Madness as a refuge from the world

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Irunya folded his hands and leaned against the earthen wall in anticipation of Rege’s humorous mimicry of the British reporter. Illustration/John Nyagah

Irunya folded his hands and leaned against the earthen wall in anticipation of Rege’s humorous mimicry of the British reporter. Illustration/John Nyagah 


Posted  Friday, June 6   2014 at  13:26

He should have turned a deaf ear to Rege’s outrageous plan. Now there was no turning back. The wind howled incessantly and the dark clouds gathered.

The old man’s misgivings rang loudly in Irunya’s ear: “This trip won’t end well; the spirits are in a foul mood.” Rege had dismissed him —old men’s tales, he said.

Rege’s flippant ways had always enthralled Irunya for Irunya, himself had a serious outlook on life. He believed in education; believed it to be the key to success. Thus it was no wonder that he was the first in Shagala village to go all the way to the university; a feat that earned him a seat among the elders; a position that made the girls in the village take notice.

Even though he had every intention of marrying his long time fiancé, he had not the money to finance a wedding. He put off such ambitions in the hope that in due time he would land that plump job. This never came. He was turned down on many occasions. Overqualified, they said. Besides, most employers preferred diploma holders as they could pay them less and were perceived to hang around longer.

Hence, two years after graduating, Irunya was still jobless. On the other hand, Rege, his high school buddy, lived up to the appellation of the village drunkard. He could be seen staggering around the shopping centre singing patriotic songs or when he felt pious, old spirituals that his grandmother taught him when he was young. The girls loved him, as did their mothers.

A minute spent with Rege made one forget the myriad problems of Shagala village. Rege’s philosophy was simple: Drink hard, laugh loud. Life is hard enough as it is, why make it harder by being sullen? He seemed to hold it all together. But men spoke ill of him.

It wasn’t right for a man of 30 to be still living on his parents homestead. Rege could care less. He was assured of a hot meal after his drinking sprees. That was all that mattered.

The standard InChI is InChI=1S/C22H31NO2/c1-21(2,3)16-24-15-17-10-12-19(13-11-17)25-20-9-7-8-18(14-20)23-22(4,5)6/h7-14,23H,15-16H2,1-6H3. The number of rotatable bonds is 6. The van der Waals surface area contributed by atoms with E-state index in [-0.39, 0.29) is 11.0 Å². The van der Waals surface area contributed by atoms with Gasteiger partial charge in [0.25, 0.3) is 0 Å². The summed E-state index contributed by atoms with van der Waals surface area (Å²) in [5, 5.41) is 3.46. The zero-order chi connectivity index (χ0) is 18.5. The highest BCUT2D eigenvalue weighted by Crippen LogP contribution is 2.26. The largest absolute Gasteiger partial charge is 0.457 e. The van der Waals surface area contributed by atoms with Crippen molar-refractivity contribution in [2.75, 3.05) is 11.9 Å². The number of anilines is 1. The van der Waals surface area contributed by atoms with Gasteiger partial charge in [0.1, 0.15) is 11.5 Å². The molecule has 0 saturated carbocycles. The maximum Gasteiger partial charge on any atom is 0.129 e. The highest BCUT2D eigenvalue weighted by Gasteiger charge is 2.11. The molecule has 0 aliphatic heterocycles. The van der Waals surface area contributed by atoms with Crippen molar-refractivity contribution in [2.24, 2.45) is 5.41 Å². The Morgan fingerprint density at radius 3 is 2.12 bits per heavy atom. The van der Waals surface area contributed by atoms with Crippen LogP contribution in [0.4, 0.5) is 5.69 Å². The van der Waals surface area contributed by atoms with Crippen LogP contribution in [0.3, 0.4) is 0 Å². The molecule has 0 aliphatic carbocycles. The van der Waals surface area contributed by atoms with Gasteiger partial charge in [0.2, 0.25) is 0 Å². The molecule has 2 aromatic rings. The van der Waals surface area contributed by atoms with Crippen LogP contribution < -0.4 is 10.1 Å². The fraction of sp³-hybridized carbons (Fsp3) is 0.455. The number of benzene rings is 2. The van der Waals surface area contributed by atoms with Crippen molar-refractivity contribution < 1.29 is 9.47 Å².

Irunya lived a life of quiet desperation, Rege one of open dissipation. Alcohol became the medium through which they drowned their sorrows.

Mama Pima opened early on that insipid Sunday morning. Inside her thatched hut, strands of soot dangled freely; a solitary window faced away from the rising sun and smoke hung heavily in the air.

Irunya and Rege sat contemplating two tumblers filled halfway with a clear liquid, then quickly knocked back the contents and asked that they be refilled. An old radio on an old cupboard belted out an old sleazy song. Perhaps because it was the Lord’s Day, Rege changed the station to BBC.

Sometimes, Rege liked to view himself as the village intellectual hence once in a while he listened to international news. He also kept a map of the world in his back pocket. This he would fish out to explain certain phenomena about far flung countries to persons who had never stepped outside Shagala village. It was the top of the hour and the day’s news was read in a plummy British accent.

“This is BBC news. Dozens of African migrants are feared to have drowned after a boat they were sailing in capsized in the Mediterranean Sea, 100 kilometres south of the island of Lampedusa, off the Italian coast. The Italian Coast Guard said that around 200 people had been rescued by two commercial vessels operating in the area, but with many other people still missing, there were fears that the death toll “would rise significantly...”

Irunya folded his hands and leaned against the earthen wall in anticipation of Rege’s humorous mimicry of the British reporter.

Instead, all he got was silence. Rege’s eyes were watery and before he could help it, a tear streamed down his left cheek. Irunya was taken aback. He had never seen this pensive side of Rege before. He thought of putting his arm around his shoulder but stopped himself. The look on Rege’s face said it all. He had seen it before. He saw it every morning in his cracked mirror. It was the look of a man whose failures had caught up with him.

Somehow, news of illegal immigrants seeking a fresh start in Europe had removed the blinkers that veiled Rege’s eyes from the harsh realities of life. In that very moment he viewed himself as the village men did — the dregs of Shagala. Nonetheless, this moment of despair was short-lived. In a sudden rush of energy, Rege got down on his knees, fished out his old world map and spread it on the damp earthen floor.

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